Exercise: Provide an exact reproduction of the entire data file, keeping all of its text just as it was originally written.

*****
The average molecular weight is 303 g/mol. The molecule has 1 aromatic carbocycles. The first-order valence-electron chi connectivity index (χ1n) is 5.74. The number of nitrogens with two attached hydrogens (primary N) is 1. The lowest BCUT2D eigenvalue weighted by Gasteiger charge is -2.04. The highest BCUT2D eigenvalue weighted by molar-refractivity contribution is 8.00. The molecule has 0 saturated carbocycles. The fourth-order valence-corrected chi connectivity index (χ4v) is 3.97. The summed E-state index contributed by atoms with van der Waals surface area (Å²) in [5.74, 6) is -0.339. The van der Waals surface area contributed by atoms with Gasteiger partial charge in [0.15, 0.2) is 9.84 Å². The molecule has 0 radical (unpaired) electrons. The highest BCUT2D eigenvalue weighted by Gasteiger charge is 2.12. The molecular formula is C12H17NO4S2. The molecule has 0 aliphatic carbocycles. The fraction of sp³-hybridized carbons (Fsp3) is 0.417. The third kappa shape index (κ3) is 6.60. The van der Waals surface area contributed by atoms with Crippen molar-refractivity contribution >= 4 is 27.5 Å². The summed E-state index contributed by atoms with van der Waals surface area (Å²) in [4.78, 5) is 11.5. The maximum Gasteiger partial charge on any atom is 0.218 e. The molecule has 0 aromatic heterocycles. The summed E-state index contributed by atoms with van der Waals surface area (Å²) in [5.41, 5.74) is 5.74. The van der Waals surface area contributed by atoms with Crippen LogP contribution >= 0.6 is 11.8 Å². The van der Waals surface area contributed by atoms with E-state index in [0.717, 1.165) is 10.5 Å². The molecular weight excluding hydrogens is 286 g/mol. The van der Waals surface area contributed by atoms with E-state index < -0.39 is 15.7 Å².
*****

The average molecular weight is 303 g/mol. The molecule has 1 aromatic carbocycles. The first-order valence-electron chi connectivity index (χ1n) is 5.74. The number of nitrogens with two attached hydrogens (primary N) is 1. The lowest BCUT2D eigenvalue weighted by Gasteiger charge is -2.04. The highest BCUT2D eigenvalue weighted by molar-refractivity contribution is 8.00. The molecule has 0 saturated carbocycles. The fourth-order valence-corrected chi connectivity index (χ4v) is 3.97. The summed E-state index contributed by atoms with van der Waals surface area (Å²) in [5.74, 6) is -0.339. The van der Waals surface area contributed by atoms with Gasteiger partial charge in [0.15, 0.2) is 9.84 Å². The molecule has 0 radical (unpaired) electrons. The highest BCUT2D eigenvalue weighted by Gasteiger charge is 2.12. The molecular formula is C12H17NO4S2. The molecule has 0 aliphatic carbocycles. The fraction of sp³-hybridized carbons (Fsp3) is 0.417. The third kappa shape index (κ3) is 6.60. The van der Waals surface area contributed by atoms with Crippen molar-refractivity contribution >= 4 is 27.5 Å². The summed E-state index contributed by atoms with van der Waals surface area (Å²) in [4.78, 5) is 11.5. The maximum Gasteiger partial charge on any atom is 0.218 e. The molecule has 0 aromatic heterocycles. The summed E-state index contributed by atoms with van der Waals surface area (Å²) in [5.41, 5.74) is 5.74. The van der Waals surface area contributed by atoms with Crippen LogP contribution >= 0.6 is 11.8 Å². The van der Waals surface area contributed by atoms with E-state index in [0.717, 1.165) is 10.5 Å². The molecular weight excluding hydrogens is 286 g/mol. The van der Waals surface area contributed by atoms with E-state index < -0.39 is 15.7 Å².